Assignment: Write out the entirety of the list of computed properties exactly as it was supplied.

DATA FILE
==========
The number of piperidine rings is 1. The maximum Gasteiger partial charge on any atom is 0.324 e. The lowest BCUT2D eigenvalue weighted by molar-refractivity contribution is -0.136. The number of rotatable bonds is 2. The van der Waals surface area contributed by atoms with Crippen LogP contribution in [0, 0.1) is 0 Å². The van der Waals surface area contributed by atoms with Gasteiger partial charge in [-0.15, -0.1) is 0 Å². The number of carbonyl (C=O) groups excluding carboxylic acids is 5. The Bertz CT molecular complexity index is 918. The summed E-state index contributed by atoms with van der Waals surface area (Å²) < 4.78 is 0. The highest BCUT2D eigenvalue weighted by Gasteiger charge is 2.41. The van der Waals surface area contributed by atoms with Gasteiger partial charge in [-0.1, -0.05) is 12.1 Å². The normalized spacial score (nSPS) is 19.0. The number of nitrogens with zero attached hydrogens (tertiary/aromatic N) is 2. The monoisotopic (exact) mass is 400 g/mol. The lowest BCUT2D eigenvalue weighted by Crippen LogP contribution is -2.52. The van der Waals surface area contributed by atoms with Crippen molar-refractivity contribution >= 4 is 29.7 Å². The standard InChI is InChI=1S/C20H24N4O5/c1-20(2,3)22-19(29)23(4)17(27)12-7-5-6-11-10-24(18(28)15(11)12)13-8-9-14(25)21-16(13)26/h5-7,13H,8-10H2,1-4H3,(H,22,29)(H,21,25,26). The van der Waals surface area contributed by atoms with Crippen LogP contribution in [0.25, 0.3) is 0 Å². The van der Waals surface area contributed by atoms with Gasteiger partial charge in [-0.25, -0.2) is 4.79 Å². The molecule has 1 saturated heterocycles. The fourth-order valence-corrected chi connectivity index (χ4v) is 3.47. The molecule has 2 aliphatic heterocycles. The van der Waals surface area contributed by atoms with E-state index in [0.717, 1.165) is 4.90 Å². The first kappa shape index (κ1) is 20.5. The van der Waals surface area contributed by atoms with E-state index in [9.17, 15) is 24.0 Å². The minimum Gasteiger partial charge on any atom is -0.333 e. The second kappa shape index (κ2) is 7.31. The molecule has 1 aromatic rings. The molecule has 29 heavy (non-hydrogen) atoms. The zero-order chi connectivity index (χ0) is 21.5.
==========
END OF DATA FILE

The number of piperidine rings is 1. The maximum Gasteiger partial charge on any atom is 0.324 e. The lowest BCUT2D eigenvalue weighted by molar-refractivity contribution is -0.136. The number of rotatable bonds is 2. The van der Waals surface area contributed by atoms with Crippen LogP contribution in [0, 0.1) is 0 Å². The van der Waals surface area contributed by atoms with Gasteiger partial charge in [-0.15, -0.1) is 0 Å². The number of carbonyl (C=O) groups excluding carboxylic acids is 5. The Bertz CT molecular complexity index is 918. The summed E-state index contributed by atoms with van der Waals surface area (Å²) < 4.78 is 0. The highest BCUT2D eigenvalue weighted by Gasteiger charge is 2.41. The van der Waals surface area contributed by atoms with Gasteiger partial charge in [-0.1, -0.05) is 12.1 Å². The normalized spacial score (nSPS) is 19.0. The number of nitrogens with zero attached hydrogens (tertiary/aromatic N) is 2. The monoisotopic (exact) mass is 400 g/mol. The lowest BCUT2D eigenvalue weighted by Crippen LogP contribution is -2.52. The van der Waals surface area contributed by atoms with Crippen molar-refractivity contribution >= 4 is 29.7 Å². The standard InChI is InChI=1S/C20H24N4O5/c1-20(2,3)22-19(29)23(4)17(27)12-7-5-6-11-10-24(18(28)15(11)12)13-8-9-14(25)21-16(13)26/h5-7,13H,8-10H2,1-4H3,(H,22,29)(H,21,25,26). The van der Waals surface area contributed by atoms with Crippen LogP contribution in [0.25, 0.3) is 0 Å². The van der Waals surface area contributed by atoms with Gasteiger partial charge in [-0.25, -0.2) is 4.79 Å². The molecule has 1 saturated heterocycles. The fourth-order valence-corrected chi connectivity index (χ4v) is 3.47. The molecule has 2 aliphatic heterocycles. The van der Waals surface area contributed by atoms with E-state index in [0.717, 1.165) is 4.90 Å². The first kappa shape index (κ1) is 20.5. The van der Waals surface area contributed by atoms with E-state index in [9.17, 15) is 24.0 Å². The minimum Gasteiger partial charge on any atom is -0.333 e. The second kappa shape index (κ2) is 7.31. The molecule has 1 aromatic rings. The molecule has 29 heavy (non-hydrogen) atoms. The zero-order chi connectivity index (χ0) is 21.5.